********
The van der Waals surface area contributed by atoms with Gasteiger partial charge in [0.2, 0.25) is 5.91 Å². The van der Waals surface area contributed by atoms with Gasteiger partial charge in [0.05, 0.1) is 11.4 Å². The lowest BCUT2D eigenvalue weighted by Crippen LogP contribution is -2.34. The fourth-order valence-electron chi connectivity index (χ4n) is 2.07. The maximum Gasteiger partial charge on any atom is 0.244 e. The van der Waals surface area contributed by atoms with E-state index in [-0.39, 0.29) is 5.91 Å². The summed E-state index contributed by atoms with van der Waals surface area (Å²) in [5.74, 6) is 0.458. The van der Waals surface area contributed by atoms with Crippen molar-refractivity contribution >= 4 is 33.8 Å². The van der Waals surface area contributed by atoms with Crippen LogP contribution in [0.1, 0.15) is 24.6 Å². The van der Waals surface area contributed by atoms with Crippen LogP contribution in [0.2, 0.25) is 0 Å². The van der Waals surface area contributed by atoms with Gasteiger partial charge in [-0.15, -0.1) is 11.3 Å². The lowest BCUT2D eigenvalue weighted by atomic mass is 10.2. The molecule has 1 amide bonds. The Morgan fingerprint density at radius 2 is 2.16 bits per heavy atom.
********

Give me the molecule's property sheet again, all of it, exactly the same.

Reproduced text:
The van der Waals surface area contributed by atoms with Gasteiger partial charge in [0.2, 0.25) is 5.91 Å². The van der Waals surface area contributed by atoms with Gasteiger partial charge in [0.05, 0.1) is 11.4 Å². The lowest BCUT2D eigenvalue weighted by Crippen LogP contribution is -2.34. The fourth-order valence-electron chi connectivity index (χ4n) is 2.07. The maximum Gasteiger partial charge on any atom is 0.244 e. The van der Waals surface area contributed by atoms with E-state index in [-0.39, 0.29) is 5.91 Å². The summed E-state index contributed by atoms with van der Waals surface area (Å²) in [5.74, 6) is 0.458. The van der Waals surface area contributed by atoms with Crippen molar-refractivity contribution >= 4 is 33.8 Å². The van der Waals surface area contributed by atoms with Crippen LogP contribution in [0.1, 0.15) is 24.6 Å². The van der Waals surface area contributed by atoms with Crippen LogP contribution in [0.2, 0.25) is 0 Å². The van der Waals surface area contributed by atoms with Gasteiger partial charge in [-0.15, -0.1) is 11.3 Å². The lowest BCUT2D eigenvalue weighted by atomic mass is 10.2. The molecule has 1 amide bonds. The Morgan fingerprint density at radius 2 is 2.16 bits per heavy atom.